At or after the closed hearing ordered by the IPT in the Liberty challenge, the UK government agreed to the following disclosures summarizing the evidence presented. As numbered in the IPT’s Judgment of December 5, 2014, the disclosures are:
3. The Intelligence Services’ “internal ‘arrangements’” allow authorized persons access to unanalyzed material and associated metadata intercepted under a RIPA s.8(4) warrant only if the justification for such access is first recorded.
4. The Intelligence Services have “internal ‘arrangements’” that specify (“or require to be determined on a system-by-system basis”) retention periods for unanalyzed material and associated metadata intercepted under RIPA s.8(4) warrants. While the retention periods “are normally no longer than 2 years,” longer retention is possible if prior authorization is obtained “from a senior official within the particular Intelligence Service at issue” who has determined that the retention is “necessary and proportionate.”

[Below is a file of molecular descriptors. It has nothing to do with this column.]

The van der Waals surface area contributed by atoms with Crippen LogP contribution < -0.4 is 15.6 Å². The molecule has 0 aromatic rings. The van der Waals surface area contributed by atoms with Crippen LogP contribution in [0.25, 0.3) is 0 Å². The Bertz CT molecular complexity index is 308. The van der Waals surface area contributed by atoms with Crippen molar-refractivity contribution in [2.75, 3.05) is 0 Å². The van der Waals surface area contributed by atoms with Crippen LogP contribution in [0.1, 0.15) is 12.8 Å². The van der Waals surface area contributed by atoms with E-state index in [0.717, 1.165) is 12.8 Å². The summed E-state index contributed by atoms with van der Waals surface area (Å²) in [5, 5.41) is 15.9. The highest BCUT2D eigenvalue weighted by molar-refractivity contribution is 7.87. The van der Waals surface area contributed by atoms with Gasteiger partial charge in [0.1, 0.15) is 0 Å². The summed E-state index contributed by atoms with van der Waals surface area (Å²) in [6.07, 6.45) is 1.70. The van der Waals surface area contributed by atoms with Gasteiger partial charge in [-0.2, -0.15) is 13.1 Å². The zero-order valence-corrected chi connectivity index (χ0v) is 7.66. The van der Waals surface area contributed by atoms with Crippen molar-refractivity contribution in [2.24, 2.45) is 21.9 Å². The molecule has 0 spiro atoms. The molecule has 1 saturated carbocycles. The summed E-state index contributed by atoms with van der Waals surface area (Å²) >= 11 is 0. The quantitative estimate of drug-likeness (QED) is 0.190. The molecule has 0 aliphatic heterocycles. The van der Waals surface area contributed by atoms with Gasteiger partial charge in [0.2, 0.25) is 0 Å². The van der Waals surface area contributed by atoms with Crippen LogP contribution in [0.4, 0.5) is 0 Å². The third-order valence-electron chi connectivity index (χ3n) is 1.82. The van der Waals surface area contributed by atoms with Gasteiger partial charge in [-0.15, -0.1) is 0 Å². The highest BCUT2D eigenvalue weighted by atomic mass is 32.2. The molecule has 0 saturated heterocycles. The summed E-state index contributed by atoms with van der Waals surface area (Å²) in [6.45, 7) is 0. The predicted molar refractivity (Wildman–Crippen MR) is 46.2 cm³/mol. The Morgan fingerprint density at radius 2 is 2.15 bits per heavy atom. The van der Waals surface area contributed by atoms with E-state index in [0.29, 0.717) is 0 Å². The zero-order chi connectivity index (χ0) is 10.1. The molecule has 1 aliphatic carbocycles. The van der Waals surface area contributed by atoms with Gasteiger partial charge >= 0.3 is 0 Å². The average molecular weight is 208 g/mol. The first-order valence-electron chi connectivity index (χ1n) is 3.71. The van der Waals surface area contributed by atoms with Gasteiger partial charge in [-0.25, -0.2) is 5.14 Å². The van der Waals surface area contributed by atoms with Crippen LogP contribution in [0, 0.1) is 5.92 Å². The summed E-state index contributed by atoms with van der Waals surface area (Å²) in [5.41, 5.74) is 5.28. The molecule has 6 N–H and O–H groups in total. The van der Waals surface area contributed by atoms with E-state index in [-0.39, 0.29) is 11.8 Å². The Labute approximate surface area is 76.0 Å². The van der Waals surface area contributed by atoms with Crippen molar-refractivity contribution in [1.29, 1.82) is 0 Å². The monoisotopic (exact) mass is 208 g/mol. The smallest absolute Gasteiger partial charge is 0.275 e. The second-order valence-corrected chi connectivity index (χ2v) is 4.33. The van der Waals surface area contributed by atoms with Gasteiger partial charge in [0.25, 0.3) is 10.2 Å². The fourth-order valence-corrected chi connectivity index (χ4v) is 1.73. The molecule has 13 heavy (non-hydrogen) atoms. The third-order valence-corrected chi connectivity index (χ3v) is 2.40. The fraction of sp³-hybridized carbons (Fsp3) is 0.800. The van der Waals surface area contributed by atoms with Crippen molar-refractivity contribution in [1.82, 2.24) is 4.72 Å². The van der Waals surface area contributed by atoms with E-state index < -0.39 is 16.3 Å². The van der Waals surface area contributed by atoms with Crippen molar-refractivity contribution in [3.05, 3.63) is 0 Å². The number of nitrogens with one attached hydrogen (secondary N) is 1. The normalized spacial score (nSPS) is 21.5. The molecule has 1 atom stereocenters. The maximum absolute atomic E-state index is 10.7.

5. The Intelligence Services “internal ‘arrangements’” are “periodically reviewed to ensure that they remain up-to-date and effective. Further, the Intelligence Services are henceforth content to consider … whether more of those internal arrangements might safely and usefully be put into the public domain (for example, by way of inclusion in a relevant statutory Code of Practice).” Judgment of December 5, 2014, para. 126.